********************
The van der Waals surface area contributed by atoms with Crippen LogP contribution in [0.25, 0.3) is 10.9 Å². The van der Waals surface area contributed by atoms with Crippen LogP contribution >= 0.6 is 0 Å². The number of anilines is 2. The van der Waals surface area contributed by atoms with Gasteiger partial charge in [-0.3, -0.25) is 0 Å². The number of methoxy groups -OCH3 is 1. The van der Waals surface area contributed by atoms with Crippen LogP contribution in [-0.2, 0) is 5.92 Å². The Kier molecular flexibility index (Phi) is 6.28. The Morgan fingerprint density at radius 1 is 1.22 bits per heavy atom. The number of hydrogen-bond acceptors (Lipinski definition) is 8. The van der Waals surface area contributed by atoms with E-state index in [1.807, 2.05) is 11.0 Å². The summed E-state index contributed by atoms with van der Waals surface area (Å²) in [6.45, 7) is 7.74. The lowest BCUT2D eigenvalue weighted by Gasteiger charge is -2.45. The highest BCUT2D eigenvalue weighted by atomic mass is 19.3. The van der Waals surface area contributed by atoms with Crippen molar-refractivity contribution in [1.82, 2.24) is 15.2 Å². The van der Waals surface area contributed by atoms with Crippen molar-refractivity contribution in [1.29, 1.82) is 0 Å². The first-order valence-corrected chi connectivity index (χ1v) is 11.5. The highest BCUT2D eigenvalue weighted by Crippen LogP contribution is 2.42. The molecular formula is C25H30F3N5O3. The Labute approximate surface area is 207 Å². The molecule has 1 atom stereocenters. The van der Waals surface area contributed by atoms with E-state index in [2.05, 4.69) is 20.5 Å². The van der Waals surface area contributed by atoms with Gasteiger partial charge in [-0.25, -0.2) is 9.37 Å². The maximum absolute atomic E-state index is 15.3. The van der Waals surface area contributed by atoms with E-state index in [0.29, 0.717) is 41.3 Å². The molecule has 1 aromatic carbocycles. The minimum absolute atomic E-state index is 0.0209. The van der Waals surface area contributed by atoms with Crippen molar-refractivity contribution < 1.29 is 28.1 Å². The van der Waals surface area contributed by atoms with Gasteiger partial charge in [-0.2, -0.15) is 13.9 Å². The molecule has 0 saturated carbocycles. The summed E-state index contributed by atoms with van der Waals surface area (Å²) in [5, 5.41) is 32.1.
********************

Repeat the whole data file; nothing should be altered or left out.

The van der Waals surface area contributed by atoms with Crippen LogP contribution in [0.25, 0.3) is 10.9 Å². The van der Waals surface area contributed by atoms with Crippen LogP contribution >= 0.6 is 0 Å². The number of anilines is 2. The van der Waals surface area contributed by atoms with Gasteiger partial charge in [-0.3, -0.25) is 0 Å². The number of methoxy groups -OCH3 is 1. The van der Waals surface area contributed by atoms with Crippen LogP contribution in [-0.2, 0) is 5.92 Å². The Kier molecular flexibility index (Phi) is 6.28. The Morgan fingerprint density at radius 1 is 1.22 bits per heavy atom. The number of hydrogen-bond acceptors (Lipinski definition) is 8. The van der Waals surface area contributed by atoms with E-state index in [1.807, 2.05) is 11.0 Å². The summed E-state index contributed by atoms with van der Waals surface area (Å²) in [6.45, 7) is 7.74. The lowest BCUT2D eigenvalue weighted by Gasteiger charge is -2.45. The highest BCUT2D eigenvalue weighted by atomic mass is 19.3. The van der Waals surface area contributed by atoms with Crippen molar-refractivity contribution in [1.82, 2.24) is 15.2 Å². The van der Waals surface area contributed by atoms with Crippen molar-refractivity contribution in [1.29, 1.82) is 0 Å². The first-order valence-corrected chi connectivity index (χ1v) is 11.5. The highest BCUT2D eigenvalue weighted by Crippen LogP contribution is 2.42. The molecular formula is C25H30F3N5O3. The Labute approximate surface area is 207 Å². The molecule has 1 atom stereocenters. The van der Waals surface area contributed by atoms with E-state index in [2.05, 4.69) is 20.5 Å². The van der Waals surface area contributed by atoms with Gasteiger partial charge in [-0.25, -0.2) is 9.37 Å². The maximum absolute atomic E-state index is 15.3. The van der Waals surface area contributed by atoms with E-state index in [0.29, 0.717) is 41.3 Å². The molecule has 1 aromatic carbocycles. The minimum absolute atomic E-state index is 0.0209. The van der Waals surface area contributed by atoms with Crippen molar-refractivity contribution < 1.29 is 28.1 Å². The van der Waals surface area contributed by atoms with Gasteiger partial charge in [-0.2, -0.15) is 13.9 Å². The molecule has 0 saturated carbocycles. The summed E-state index contributed by atoms with van der Waals surface area (Å²) in [5, 5.41) is 32.1.